The other day, my five-year-old son was hopping around the Mary garden outside one of our local parishes. He stopped in front of a tombstone tucked into the foliage and slowly sounded out, “For unborn children.” Cocking his head and pointing to the image of Jesus and the Blessed Mother next to the inscription, he questioned, “But Mama, Jesus was born!”
“It’s not for Jesus, honey.”
“Well, who is it for?”
I was taken aback. This particular child prays faithfully and without ceasing “for an end to abortion.” But our family policy regarding difficult, weighty topics is to answer the precise questions that are asked, in the precise moment they are asked. We don’t over-explain or offer too much.
He knows the word “abortion.” He knows what unborn children are. Somehow, he had never connected the two.
I took his hand and we walked. “You know how you pray for an end to abortion every night? It’s for those babies. They didn’t have a chance to be born, and they went back to heaven before they met their mamas and papas.”
He looked at me soberly, understanding dawning.
“You didn’t know exactly what those words meant, did you? Were you praying for that because you heard someone else say it?” I asked gently.
He nodded, a little sheepishly. “So abortion means unborn babies?”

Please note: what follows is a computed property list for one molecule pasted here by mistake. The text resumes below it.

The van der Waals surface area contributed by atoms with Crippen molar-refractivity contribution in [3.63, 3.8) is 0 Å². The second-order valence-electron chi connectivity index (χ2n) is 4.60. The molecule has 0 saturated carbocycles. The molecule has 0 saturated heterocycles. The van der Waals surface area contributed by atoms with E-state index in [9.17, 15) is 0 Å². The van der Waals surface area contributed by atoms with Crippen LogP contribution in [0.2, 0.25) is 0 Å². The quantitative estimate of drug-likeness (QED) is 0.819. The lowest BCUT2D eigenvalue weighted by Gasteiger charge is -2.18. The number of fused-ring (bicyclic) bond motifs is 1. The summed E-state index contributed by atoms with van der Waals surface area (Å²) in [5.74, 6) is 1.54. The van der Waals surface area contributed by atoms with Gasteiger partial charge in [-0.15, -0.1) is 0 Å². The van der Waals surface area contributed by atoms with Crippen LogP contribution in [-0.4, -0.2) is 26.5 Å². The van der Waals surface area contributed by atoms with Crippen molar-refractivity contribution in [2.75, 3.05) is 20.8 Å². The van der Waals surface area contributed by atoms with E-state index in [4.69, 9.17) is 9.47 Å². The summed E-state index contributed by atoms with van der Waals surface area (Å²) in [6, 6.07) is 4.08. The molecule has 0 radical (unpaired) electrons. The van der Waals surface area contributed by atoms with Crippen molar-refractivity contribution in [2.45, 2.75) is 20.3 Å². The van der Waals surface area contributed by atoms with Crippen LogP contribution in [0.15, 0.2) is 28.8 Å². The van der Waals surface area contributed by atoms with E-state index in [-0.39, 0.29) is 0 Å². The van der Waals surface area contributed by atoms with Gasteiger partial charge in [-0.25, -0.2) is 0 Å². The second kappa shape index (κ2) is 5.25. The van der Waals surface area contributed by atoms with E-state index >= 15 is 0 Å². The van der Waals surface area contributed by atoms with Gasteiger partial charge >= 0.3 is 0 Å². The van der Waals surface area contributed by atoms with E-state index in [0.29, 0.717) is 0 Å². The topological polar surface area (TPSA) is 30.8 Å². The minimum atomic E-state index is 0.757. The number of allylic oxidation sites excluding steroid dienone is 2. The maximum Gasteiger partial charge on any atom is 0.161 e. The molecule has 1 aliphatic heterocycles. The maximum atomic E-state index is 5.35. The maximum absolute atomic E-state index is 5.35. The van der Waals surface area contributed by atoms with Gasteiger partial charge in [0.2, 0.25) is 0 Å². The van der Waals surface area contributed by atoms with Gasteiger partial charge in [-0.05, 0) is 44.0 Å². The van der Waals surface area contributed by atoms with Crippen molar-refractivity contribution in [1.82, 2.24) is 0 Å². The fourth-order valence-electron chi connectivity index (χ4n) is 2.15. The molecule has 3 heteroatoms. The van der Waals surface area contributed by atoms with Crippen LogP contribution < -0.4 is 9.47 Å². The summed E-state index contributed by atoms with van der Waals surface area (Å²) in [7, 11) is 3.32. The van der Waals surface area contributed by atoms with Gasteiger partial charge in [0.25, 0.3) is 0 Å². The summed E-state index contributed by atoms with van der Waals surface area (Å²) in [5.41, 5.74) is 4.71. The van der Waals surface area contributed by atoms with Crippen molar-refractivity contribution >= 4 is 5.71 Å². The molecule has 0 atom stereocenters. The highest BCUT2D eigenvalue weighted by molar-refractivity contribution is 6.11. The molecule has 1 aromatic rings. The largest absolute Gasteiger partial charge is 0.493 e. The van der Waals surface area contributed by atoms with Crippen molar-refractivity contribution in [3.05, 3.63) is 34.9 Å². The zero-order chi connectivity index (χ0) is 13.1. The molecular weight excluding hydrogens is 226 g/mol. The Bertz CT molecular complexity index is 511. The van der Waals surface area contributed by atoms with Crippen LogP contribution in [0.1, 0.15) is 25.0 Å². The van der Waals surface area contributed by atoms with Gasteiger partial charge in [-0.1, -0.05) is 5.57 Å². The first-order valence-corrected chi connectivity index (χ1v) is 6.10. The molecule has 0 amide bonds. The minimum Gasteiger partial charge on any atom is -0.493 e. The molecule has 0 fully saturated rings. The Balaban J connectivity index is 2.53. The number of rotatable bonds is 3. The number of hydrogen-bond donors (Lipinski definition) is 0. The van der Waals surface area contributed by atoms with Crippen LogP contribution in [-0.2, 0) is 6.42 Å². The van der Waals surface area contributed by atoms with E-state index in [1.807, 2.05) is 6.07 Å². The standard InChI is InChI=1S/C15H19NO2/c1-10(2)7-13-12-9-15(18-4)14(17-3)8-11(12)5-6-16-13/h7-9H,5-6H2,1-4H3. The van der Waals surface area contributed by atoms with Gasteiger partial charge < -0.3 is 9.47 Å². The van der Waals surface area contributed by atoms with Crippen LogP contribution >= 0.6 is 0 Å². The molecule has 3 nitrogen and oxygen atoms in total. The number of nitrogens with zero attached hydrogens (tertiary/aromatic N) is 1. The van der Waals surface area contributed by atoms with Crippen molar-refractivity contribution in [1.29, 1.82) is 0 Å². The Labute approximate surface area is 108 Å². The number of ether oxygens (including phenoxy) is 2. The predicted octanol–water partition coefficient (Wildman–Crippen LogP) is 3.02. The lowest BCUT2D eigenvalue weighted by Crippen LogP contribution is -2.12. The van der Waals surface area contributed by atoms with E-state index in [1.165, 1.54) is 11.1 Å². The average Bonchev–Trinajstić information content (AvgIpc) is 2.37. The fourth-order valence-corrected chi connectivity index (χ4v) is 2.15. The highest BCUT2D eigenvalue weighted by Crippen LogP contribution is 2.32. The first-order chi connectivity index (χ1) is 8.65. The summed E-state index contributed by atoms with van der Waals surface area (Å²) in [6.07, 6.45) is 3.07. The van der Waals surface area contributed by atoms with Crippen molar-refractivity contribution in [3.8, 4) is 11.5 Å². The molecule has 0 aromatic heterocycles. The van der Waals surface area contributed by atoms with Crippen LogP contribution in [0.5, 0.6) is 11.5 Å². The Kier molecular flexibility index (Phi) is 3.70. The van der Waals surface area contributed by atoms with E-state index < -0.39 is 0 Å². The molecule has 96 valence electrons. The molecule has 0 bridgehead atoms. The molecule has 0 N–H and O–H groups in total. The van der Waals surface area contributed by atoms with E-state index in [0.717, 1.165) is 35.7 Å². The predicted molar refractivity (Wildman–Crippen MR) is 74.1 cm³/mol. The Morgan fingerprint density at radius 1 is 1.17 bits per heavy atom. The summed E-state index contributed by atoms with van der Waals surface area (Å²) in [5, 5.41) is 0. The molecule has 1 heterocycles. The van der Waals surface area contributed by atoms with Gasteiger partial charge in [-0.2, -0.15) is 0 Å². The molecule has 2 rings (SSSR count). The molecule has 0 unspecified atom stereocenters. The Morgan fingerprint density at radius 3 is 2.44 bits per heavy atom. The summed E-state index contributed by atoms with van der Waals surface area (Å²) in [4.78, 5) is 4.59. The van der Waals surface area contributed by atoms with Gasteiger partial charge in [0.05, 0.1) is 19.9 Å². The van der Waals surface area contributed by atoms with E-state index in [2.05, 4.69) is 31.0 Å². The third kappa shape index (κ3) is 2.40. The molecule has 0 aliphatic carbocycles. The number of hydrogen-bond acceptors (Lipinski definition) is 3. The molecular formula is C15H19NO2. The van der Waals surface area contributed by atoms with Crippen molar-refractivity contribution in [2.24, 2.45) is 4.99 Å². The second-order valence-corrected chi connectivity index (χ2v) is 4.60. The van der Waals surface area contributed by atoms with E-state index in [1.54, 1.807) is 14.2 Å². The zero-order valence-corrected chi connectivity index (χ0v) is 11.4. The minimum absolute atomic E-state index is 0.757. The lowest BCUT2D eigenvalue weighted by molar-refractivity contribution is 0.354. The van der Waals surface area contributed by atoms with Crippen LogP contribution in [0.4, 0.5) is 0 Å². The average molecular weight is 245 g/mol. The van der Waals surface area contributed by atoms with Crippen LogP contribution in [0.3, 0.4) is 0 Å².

I met his eye evenly. “Yes, honey, it does.”
“Oh.” He considered this for a moment, then let go of my hand and skipped off into the greenery.
I thought about this exchange a lot for the next few days. You can be sure that pro-abortion advocates are sharing with their own children a worldview that leans heavily on words like “choice” and “freedom” and “autonomy.” These positive words glibly coat what we know is, in truth, an unimaginable horror.
We wish to shield our own children from the reality of that horror for as long as possible. But if they are moving in prayerful Catholic circles, they are going to brush up against words like “abortion” and “unborn” by the tender age of five.
And they are going to have questions.
Whether or not you’re planning on attending this month’s pro-life marches in cities around the nation, it’s wiser to prepare than to be caught unaware. Here are three gentle steps, based on Scripture and the Catechism, that you can take to help your children form their consciences around the issue of abortion. Expect the conversation to take a spiral form over many years: a birds-eye view for the youngest questioners, with increasing depth and complexity as they grow older.